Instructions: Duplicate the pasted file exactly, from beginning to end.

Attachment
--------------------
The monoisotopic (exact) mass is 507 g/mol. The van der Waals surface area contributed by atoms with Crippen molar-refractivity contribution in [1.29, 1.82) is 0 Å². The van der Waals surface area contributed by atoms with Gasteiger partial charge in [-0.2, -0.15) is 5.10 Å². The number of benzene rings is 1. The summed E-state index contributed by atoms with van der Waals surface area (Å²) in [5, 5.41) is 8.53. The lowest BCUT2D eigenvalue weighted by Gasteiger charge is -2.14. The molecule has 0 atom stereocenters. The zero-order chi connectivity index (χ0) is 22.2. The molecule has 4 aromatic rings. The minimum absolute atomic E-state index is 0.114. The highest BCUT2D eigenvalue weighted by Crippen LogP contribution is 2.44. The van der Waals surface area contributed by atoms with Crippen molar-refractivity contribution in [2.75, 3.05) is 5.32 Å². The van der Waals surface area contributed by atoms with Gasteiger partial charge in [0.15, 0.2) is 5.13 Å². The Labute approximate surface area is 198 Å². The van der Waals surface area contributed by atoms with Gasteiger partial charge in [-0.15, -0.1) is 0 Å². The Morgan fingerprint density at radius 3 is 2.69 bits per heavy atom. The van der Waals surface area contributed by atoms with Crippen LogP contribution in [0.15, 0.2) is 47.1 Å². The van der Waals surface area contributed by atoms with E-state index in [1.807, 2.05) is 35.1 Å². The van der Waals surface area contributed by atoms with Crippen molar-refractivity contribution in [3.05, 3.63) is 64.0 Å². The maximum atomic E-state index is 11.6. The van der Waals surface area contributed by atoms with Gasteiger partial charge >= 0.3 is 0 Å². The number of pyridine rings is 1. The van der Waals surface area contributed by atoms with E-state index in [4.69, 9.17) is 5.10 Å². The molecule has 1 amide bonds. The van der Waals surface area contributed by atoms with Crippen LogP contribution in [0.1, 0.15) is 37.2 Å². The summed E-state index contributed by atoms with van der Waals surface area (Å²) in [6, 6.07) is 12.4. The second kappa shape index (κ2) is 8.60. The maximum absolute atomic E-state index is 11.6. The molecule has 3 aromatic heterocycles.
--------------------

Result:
The monoisotopic (exact) mass is 507 g/mol. The van der Waals surface area contributed by atoms with Crippen molar-refractivity contribution in [1.29, 1.82) is 0 Å². The van der Waals surface area contributed by atoms with Gasteiger partial charge in [-0.2, -0.15) is 5.10 Å². The number of benzene rings is 1. The summed E-state index contributed by atoms with van der Waals surface area (Å²) in [5, 5.41) is 8.53. The lowest BCUT2D eigenvalue weighted by Gasteiger charge is -2.14. The molecule has 0 atom stereocenters. The zero-order chi connectivity index (χ0) is 22.2. The molecule has 4 aromatic rings. The minimum absolute atomic E-state index is 0.114. The highest BCUT2D eigenvalue weighted by Crippen LogP contribution is 2.44. The van der Waals surface area contributed by atoms with Crippen molar-refractivity contribution in [2.75, 3.05) is 5.32 Å². The van der Waals surface area contributed by atoms with Gasteiger partial charge in [0.15, 0.2) is 5.13 Å². The Labute approximate surface area is 198 Å². The van der Waals surface area contributed by atoms with Gasteiger partial charge in [-0.15, -0.1) is 0 Å². The Morgan fingerprint density at radius 3 is 2.69 bits per heavy atom. The van der Waals surface area contributed by atoms with Crippen LogP contribution in [0.15, 0.2) is 47.1 Å². The van der Waals surface area contributed by atoms with E-state index in [1.807, 2.05) is 35.1 Å². The van der Waals surface area contributed by atoms with Crippen molar-refractivity contribution in [3.05, 3.63) is 64.0 Å². The maximum atomic E-state index is 11.6. The van der Waals surface area contributed by atoms with Gasteiger partial charge >= 0.3 is 0 Å². The number of pyridine rings is 1. The van der Waals surface area contributed by atoms with E-state index in [4.69, 9.17) is 5.10 Å². The molecule has 1 amide bonds. The van der Waals surface area contributed by atoms with Crippen LogP contribution in [0.1, 0.15) is 37.2 Å². The summed E-state index contributed by atoms with van der Waals surface area (Å²) in [6, 6.07) is 12.4. The second kappa shape index (κ2) is 8.60. The maximum absolute atomic E-state index is 11.6. The molecule has 3 aromatic heterocycles.